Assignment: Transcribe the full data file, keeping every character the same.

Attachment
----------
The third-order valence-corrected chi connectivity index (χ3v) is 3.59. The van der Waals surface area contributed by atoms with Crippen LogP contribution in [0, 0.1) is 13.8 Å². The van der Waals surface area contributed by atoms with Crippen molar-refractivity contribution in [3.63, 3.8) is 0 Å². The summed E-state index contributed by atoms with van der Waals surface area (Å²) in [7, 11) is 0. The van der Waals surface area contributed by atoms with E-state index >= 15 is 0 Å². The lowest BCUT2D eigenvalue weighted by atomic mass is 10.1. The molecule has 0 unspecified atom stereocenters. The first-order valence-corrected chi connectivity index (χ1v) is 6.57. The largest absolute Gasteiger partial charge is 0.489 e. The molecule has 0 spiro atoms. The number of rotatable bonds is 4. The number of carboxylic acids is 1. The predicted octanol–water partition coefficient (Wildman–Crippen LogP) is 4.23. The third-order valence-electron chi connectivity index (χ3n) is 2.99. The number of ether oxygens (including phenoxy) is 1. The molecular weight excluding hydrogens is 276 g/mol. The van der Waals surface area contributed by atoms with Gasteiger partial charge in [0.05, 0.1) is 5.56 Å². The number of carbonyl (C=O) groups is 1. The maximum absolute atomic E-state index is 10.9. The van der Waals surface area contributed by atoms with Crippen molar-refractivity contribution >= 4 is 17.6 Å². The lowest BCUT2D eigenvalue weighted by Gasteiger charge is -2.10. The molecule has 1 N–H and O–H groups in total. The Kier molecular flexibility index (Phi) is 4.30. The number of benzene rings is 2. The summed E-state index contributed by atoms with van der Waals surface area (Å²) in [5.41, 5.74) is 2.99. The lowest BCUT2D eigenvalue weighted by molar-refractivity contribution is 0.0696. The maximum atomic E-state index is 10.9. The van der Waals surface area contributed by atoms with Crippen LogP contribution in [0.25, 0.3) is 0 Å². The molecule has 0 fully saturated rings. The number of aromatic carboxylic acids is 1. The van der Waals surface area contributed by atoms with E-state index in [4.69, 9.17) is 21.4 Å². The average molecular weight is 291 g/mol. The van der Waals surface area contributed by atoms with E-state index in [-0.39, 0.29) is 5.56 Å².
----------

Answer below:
The third-order valence-corrected chi connectivity index (χ3v) is 3.59. The van der Waals surface area contributed by atoms with Crippen LogP contribution in [0, 0.1) is 13.8 Å². The van der Waals surface area contributed by atoms with Crippen molar-refractivity contribution in [3.63, 3.8) is 0 Å². The summed E-state index contributed by atoms with van der Waals surface area (Å²) in [7, 11) is 0. The van der Waals surface area contributed by atoms with E-state index >= 15 is 0 Å². The lowest BCUT2D eigenvalue weighted by atomic mass is 10.1. The molecule has 0 unspecified atom stereocenters. The first-order valence-corrected chi connectivity index (χ1v) is 6.57. The largest absolute Gasteiger partial charge is 0.489 e. The molecule has 0 spiro atoms. The number of rotatable bonds is 4. The number of carboxylic acids is 1. The predicted octanol–water partition coefficient (Wildman–Crippen LogP) is 4.23. The third-order valence-electron chi connectivity index (χ3n) is 2.99. The number of ether oxygens (including phenoxy) is 1. The molecular weight excluding hydrogens is 276 g/mol. The van der Waals surface area contributed by atoms with Gasteiger partial charge in [0.05, 0.1) is 5.56 Å². The number of carbonyl (C=O) groups is 1. The maximum absolute atomic E-state index is 10.9. The van der Waals surface area contributed by atoms with Crippen molar-refractivity contribution >= 4 is 17.6 Å². The lowest BCUT2D eigenvalue weighted by Gasteiger charge is -2.10. The molecule has 1 N–H and O–H groups in total. The Kier molecular flexibility index (Phi) is 4.30. The number of benzene rings is 2. The summed E-state index contributed by atoms with van der Waals surface area (Å²) in [5.41, 5.74) is 2.99. The lowest BCUT2D eigenvalue weighted by molar-refractivity contribution is 0.0696. The maximum atomic E-state index is 10.9. The van der Waals surface area contributed by atoms with Crippen LogP contribution in [0.25, 0.3) is 0 Å². The molecule has 0 fully saturated rings. The number of aromatic carboxylic acids is 1. The van der Waals surface area contributed by atoms with E-state index in [4.69, 9.17) is 21.4 Å². The average molecular weight is 291 g/mol. The van der Waals surface area contributed by atoms with E-state index in [-0.39, 0.29) is 5.56 Å².